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World War II Letter Between Cousins

Note by Phyllis Brown:  As I have mentioned before, Hugh Linton and my great-grandmother, Frances Barber Linton Montgomery, were cousins – they were both descended from sons of Captain John Linton who moved from Loudoun County, Virginia, to Washington County, Kentucky, in 1818.  Their friendship survived many years, along with their love of genealogy, until their deaths in 1945.  Hugh died in March, Frances died in August.  Their love of family and life remained steady and strong.  They survived the Great Depression, and two world wars.  Their life changed from one of horse and buggies to automobiles, from oil lamps to electricity.  What would they think of our world today?

World War II Letter Between Cousins

December 21, 1943

Dear Cousin Frances and Family:

In your letter I have never answered, you told about the 50th anniversary and the children’s surprise party for your and Cousin Bob.  I am sure you all had a fine time.  I remember a similar kind of party we had for my parents on their 50th in November 1919, when we all gathered up there and we boys had bought them a pretty nice present, and how my mother gave way to her emotions and cried – from joy over the occasion.

I was interested to know of the grandson in North Africa when you wrote the letter, Robert Carrico, and I am hoping that he, through all the hardship and dangers, is doing a real soldier’s job there.  I trust you all hear from him now and then.  I have a young friend in Sicily from whom I had a card lately.  There seems to be bloody fighting in Italy by our 5th Army, and I guess a lot of Kentucky boys are in there.

Yes, we do remember your son, Edward.  Are he and the children still with you?  I wonder if your family has had flu recently.  It has hit a large per cent of our folks in Hopkinsville, and seems different from the old time flu.  I had a touch of it and was not very sick, but it sort of took the starch out of me and gives me a lazy kind of feeling, and then keeps coming back every day or so with a little fever, but not much pain.  Lydabel and Frances seemed to have escaped it, except Frances had a bad cough, sounded like a return of the old whooping cough she had several years ago.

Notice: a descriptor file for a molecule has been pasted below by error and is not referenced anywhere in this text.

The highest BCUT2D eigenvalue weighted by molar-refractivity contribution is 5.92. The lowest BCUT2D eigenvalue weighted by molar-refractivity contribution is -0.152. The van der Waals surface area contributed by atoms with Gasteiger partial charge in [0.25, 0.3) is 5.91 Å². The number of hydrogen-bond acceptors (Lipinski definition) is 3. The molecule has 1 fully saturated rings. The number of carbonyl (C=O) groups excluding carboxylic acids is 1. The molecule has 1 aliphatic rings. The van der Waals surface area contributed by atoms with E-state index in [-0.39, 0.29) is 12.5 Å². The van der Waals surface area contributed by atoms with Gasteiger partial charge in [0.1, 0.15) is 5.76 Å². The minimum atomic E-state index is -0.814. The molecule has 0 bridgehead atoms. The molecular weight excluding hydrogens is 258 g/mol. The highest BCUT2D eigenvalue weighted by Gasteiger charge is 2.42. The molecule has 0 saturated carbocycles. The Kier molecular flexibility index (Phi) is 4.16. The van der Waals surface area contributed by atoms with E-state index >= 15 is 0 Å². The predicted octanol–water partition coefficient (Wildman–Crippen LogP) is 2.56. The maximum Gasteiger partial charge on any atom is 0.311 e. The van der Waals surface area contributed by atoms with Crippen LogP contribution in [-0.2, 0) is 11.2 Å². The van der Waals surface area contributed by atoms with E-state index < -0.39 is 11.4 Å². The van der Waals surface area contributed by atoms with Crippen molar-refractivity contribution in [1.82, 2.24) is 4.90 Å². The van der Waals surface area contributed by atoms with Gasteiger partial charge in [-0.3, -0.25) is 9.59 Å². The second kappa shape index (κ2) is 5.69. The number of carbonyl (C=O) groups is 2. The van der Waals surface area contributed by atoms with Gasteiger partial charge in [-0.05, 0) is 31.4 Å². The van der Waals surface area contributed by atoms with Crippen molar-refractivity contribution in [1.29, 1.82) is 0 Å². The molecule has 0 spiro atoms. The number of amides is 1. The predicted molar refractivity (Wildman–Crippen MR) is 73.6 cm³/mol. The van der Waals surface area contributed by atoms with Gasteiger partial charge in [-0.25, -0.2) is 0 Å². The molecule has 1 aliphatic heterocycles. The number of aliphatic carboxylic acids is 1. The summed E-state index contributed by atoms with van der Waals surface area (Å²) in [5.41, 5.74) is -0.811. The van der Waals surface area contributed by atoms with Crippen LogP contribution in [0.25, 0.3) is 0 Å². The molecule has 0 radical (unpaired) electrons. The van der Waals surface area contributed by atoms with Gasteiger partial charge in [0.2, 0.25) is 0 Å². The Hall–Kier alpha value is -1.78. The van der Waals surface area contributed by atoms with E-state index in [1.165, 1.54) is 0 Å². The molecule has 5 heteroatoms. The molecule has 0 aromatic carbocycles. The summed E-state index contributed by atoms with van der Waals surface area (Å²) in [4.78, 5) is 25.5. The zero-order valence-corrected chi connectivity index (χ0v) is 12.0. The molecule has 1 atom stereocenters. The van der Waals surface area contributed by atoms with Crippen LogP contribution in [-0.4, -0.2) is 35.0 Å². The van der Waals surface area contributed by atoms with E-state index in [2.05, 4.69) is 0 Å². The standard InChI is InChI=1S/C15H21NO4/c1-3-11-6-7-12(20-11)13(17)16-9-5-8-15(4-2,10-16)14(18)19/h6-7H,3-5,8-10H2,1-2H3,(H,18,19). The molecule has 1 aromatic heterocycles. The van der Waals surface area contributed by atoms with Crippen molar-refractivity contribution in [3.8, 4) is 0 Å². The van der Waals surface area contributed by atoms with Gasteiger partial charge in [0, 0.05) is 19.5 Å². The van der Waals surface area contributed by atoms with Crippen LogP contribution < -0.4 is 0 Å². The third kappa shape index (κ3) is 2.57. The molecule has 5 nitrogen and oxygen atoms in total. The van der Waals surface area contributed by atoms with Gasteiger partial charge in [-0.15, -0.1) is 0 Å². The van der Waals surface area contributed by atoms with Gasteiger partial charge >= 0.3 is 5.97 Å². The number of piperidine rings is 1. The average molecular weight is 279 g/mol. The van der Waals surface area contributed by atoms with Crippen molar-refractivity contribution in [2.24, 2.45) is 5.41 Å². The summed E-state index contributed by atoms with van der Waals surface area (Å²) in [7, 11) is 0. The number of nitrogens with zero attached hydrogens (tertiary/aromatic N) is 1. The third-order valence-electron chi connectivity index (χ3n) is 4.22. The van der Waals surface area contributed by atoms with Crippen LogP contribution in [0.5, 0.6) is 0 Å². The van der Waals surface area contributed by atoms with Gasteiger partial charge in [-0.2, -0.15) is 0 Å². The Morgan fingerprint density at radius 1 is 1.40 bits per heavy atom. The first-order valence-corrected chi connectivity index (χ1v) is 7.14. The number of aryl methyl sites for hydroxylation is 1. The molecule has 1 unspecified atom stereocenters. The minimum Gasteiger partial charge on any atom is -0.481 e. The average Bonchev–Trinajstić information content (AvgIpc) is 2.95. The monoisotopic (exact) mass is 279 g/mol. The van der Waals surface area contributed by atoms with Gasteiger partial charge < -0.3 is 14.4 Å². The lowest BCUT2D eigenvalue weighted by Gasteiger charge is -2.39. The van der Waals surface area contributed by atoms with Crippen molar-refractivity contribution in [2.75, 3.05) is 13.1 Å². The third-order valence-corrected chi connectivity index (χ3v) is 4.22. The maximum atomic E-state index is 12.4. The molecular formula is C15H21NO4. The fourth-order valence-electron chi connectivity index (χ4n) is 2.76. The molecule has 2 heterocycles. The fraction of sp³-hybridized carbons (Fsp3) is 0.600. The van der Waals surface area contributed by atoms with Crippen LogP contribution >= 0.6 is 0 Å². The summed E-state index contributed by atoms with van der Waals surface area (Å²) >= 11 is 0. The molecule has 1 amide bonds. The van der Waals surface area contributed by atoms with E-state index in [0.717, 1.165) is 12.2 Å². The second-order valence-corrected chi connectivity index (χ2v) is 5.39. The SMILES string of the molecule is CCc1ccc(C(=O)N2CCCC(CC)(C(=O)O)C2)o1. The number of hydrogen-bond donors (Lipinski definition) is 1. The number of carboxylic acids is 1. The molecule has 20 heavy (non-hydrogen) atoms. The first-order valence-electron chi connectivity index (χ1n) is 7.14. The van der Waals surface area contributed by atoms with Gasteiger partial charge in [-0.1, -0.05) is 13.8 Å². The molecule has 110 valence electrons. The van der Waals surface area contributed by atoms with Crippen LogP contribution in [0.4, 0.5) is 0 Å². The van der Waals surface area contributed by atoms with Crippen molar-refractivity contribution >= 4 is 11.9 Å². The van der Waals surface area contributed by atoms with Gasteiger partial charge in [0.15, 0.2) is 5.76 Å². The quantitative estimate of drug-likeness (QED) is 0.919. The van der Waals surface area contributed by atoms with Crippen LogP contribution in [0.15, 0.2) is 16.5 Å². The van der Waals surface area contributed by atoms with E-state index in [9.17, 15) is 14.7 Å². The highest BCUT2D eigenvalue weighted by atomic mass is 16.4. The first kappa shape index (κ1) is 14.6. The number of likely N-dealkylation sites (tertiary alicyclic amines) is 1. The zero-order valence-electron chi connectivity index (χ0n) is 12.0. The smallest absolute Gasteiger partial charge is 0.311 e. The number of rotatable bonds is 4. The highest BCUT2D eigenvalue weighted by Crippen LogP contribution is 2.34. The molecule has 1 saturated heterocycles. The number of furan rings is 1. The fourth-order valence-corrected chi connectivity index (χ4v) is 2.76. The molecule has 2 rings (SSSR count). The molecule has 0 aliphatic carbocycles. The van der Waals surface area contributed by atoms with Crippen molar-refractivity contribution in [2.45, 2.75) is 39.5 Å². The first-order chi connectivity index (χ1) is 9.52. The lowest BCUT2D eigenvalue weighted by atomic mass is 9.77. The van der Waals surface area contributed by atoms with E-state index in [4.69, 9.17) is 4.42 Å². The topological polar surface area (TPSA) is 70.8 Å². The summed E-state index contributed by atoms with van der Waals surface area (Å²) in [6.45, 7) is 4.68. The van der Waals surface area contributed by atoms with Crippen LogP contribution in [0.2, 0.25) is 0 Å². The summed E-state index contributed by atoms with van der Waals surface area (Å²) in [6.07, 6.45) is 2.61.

The cold weather has at last given way to a pleasant spell.  Let us hope it lasts a few days.  I believe this is the shortest day of the year.

Our daughter, Mary Adelaide, her husband and 4 year old red-head, Frances Elaine, spent a week with us just after Thanksgiving.  They are now in Bennettsville, South Carolina, where her husband, a Lieutenant, is an instructor in a flying field.  They drove their car.  We had a fine week of weather and lots of good times together; they are over 500 miles from us.  Our son, Walter, in Phoenix, Arizona, is 2,000 miles the other way.  He is practicing law in Phoenix, married and has a little boy now nearly 1 year old, but we haven’t seen him; probably won’t till after the war.  We drove to Arizona and saw Walter in August, 1940, as I believe I wrote you; that was before he married.  He has a step-son, adopted, named Bruce, old enough to go to school – it looks like he is going to have a big family.  He was our oldest, you know, born in 1914, graduated in law and admitted to the bar in 1938.

Our town is and has been for a year or so crowded with soldiers.  Camp Campbell is only 16 miles away, and it’s a big camp.  They have a bunch of German prisoners there.  Some of them have been working on farms and they pass through Hopkinsville now and then in trucks, with a big PW on their backs.  When travel comes in again, we will drive that way.  We spent 3 days at Mammoth Cave in August, but that was as far as our gas would allow us to travel.  With lots of love from Lydabel, Frances and myself,

Your Cousin,

Hugh

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